Europe’s economic woes are threatening the finances of the entire globe

The troubles of the eurozone economy have emerged not as individual spies, but in battalions.

First, it was the COVID pandemic that hit major eurozone economies like Italy and Spain particularly hard. Then it was a rise in euro-zone inflation to record highs that will soon force the European Central Bank to step on the monetary brakes, raising the risk of a European economic recession. It is now Russia’s Ukrainian invasionwhich has pushed up energy prices and hit overly dependent countries like Germany and Italy badly Russian natural gas imports.

All of this could have serious consequences for the global economy.

Not just because a slowdown in the eurozone economy could mean less favorable export markets for the rest of the world. The need to slam on the brakes and raise interest rates at a time when some eurozone countries have very weak public finances could trigger another round of sovereign debt crises. This in turn could raise the question of whether the euro is viable in its current form.

As we learned during the 2010 debt crisis, the eurozone is not well positioned to deal with economic shocks that hit some member countries harder than others. Because in 1999 all members of the eurozone gave up their own currency for the euro. As a result, they no longer have their own independent monetary or exchange rate policies to use as a cushion to boost exports and thus cushion the blow of their economic shocks.

A screenshot of inflation in Europe.
A report by the Statistical Office of the European Union on April 1st showed that inflation in March was 7.5% higher than a year earlier.
European Union

The lack of a dedicated currency to deal with such shocks is particularly problematic for countries in the eurozone’s periphery, such as Italy, which has a large budget deficit and the highest public debt-to-GDP ratio in that country’s 150-year history. In order to avoid another debt crisis, Italy must put its public finances on a more solid footing.

However, Italy could learn once again that tightening your belt in a euro straight jacket is counterproductive. Italy, no longer able to devalue its currency to boost exports to offset the economic impact of reduced fiscal spending, could find itself in another deep economic recession that would limit its ability to collect tax revenue.

In the past two years, the ECB’s bond-buying programs have kept countries on the eurozone’s periphery, most notably Italy, afloat. Notably, the ECB has bought most of those countries’ government bonds as part of its €1.85 trillion ($2 trillion) pandemic emergency purchase program. This has saved them from having to face the test of the markets.

Harbor cranes load container ships in the import and export port of Hamburg on Tuesday, March 19th, 2022.
Germany and Italy, which are heavily dependent on Russian oil and gas, are suffering from sanctions against the invading country.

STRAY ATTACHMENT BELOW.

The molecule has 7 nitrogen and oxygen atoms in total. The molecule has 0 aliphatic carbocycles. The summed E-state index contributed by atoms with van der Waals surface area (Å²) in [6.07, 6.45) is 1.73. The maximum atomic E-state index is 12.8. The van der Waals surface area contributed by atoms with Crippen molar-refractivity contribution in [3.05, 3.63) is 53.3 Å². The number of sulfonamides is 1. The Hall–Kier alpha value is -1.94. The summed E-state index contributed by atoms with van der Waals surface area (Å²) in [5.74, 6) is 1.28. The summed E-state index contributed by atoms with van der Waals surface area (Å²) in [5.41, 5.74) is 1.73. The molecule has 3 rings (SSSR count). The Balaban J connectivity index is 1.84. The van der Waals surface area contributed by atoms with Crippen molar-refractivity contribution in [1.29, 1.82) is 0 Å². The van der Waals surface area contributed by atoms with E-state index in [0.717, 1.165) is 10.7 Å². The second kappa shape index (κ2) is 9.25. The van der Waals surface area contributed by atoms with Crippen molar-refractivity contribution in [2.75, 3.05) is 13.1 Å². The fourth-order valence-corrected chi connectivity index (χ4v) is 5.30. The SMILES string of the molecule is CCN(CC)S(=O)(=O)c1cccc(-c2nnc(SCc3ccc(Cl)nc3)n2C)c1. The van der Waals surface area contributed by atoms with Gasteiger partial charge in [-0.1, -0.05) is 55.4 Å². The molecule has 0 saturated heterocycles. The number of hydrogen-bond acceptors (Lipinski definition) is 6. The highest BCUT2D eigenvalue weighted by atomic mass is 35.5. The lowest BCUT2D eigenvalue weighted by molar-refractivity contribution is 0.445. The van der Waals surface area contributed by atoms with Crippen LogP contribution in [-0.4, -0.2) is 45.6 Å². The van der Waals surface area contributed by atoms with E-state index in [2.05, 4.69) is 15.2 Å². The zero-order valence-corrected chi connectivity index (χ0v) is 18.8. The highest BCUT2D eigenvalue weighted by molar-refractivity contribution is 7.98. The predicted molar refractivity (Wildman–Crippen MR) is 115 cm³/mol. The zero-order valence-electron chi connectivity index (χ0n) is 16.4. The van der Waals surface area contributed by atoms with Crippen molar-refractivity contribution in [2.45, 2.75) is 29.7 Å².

AP/Martin Meissner

With Eurozone inflation up to 7.5% – an all-time high – it should only be a matter of time before the ECB is forced to step on the monetary brakes. The beleaguered eurozone periphery should know that such a tightening would involve a halt to the ECB’s bond-buying programs. The bank has already ended its pandemic emergency purchase program and is hinting that it will end its other purchase programs this fall.

The end of the ECB’s asset purchases seems to set the stage for another round of the eurozone debt crisis, particularly should the eurozone fall victim to another economic recession. This must be of deep concern to the rest of the global economy.

In 2010, the Greek sovereign debt crisis rattled global equity markets and sparked fears of a financial contagion that could have derailed America’s faltering economic recovery. How much more of a shock would another round of the eurozone crisis cause today if it were centered on Italy, whose economy is about ten times the size of Greece’s?

The last thing the global economy needs is another round of the eurozone debt crisis. This is especially true at a time when the Federal Reserve’s efforts to curb inflation could accelerate a US economic recession and China’s zero tolerance COVID policy could lead to a significant slowdown in the world’s second largest economy. Still, we may have to brace for such a crisis as the ECB is forced to scale back its asset purchases to deal with its own inflation problem.

Desmond Lachman is a Senior Fellow at the American Enterprise Institute. He was Associate Director in the International Monetary Fund’s Department of Policy Development and Review and Senior Economic Strategist for emerging markets at Salomon Smith Barney.

https://nypost.com/2022/04/21/europes-economic-troubles-threaten-entire-globes-finances/ Europe’s economic woes are threatening the finances of the entire globe


USTimeToday is an automatic aggregator of the all world’s media. In each content, the hyperlink to the primary source is specified. All trademarks belong to their rightful owners, all materials to their authors. If you are the owner of the content and do not want us to publish your materials, please contact us by email – admin@ustimetoday.com. The content will be deleted within 24 hours.

Related Articles

Back to top button